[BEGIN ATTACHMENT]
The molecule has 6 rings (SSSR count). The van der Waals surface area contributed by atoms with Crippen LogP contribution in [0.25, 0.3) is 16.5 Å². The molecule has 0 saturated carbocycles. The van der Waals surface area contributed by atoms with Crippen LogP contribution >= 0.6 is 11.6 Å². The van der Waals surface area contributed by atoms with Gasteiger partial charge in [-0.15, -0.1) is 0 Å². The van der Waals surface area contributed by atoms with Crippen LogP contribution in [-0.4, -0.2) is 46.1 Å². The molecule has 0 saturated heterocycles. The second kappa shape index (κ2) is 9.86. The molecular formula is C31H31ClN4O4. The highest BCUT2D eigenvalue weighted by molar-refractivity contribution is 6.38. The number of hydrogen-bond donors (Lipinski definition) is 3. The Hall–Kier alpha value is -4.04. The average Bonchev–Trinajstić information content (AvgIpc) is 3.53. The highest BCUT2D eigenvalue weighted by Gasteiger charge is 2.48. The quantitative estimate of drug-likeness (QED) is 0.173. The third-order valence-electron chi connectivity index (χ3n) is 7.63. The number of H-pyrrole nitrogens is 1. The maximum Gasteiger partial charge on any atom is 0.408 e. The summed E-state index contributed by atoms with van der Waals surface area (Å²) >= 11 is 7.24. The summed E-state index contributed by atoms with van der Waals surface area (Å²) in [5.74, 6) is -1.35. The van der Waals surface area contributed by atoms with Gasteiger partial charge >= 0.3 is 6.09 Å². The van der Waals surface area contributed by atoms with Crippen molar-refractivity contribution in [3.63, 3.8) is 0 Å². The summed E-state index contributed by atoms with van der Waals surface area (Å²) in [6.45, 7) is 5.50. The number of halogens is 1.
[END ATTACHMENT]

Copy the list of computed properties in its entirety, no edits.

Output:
The molecule has 6 rings (SSSR count). The van der Waals surface area contributed by atoms with Crippen LogP contribution in [0.25, 0.3) is 16.5 Å². The molecule has 0 saturated carbocycles. The van der Waals surface area contributed by atoms with Crippen LogP contribution >= 0.6 is 11.6 Å². The van der Waals surface area contributed by atoms with Gasteiger partial charge in [-0.15, -0.1) is 0 Å². The van der Waals surface area contributed by atoms with Crippen LogP contribution in [-0.4, -0.2) is 46.1 Å². The molecule has 0 saturated heterocycles. The second kappa shape index (κ2) is 9.86. The molecular formula is C31H31ClN4O4. The highest BCUT2D eigenvalue weighted by molar-refractivity contribution is 6.38. The number of hydrogen-bond donors (Lipinski definition) is 3. The Hall–Kier alpha value is -4.04. The average Bonchev–Trinajstić information content (AvgIpc) is 3.53. The highest BCUT2D eigenvalue weighted by Gasteiger charge is 2.48. The quantitative estimate of drug-likeness (QED) is 0.173. The third-order valence-electron chi connectivity index (χ3n) is 7.63. The number of H-pyrrole nitrogens is 1. The maximum Gasteiger partial charge on any atom is 0.408 e. The summed E-state index contributed by atoms with van der Waals surface area (Å²) >= 11 is 7.24. The summed E-state index contributed by atoms with van der Waals surface area (Å²) in [5.74, 6) is -1.35. The van der Waals surface area contributed by atoms with Gasteiger partial charge >= 0.3 is 6.09 Å². The van der Waals surface area contributed by atoms with Crippen molar-refractivity contribution in [3.63, 3.8) is 0 Å². The summed E-state index contributed by atoms with van der Waals surface area (Å²) in [6.45, 7) is 5.50. The number of halogens is 1.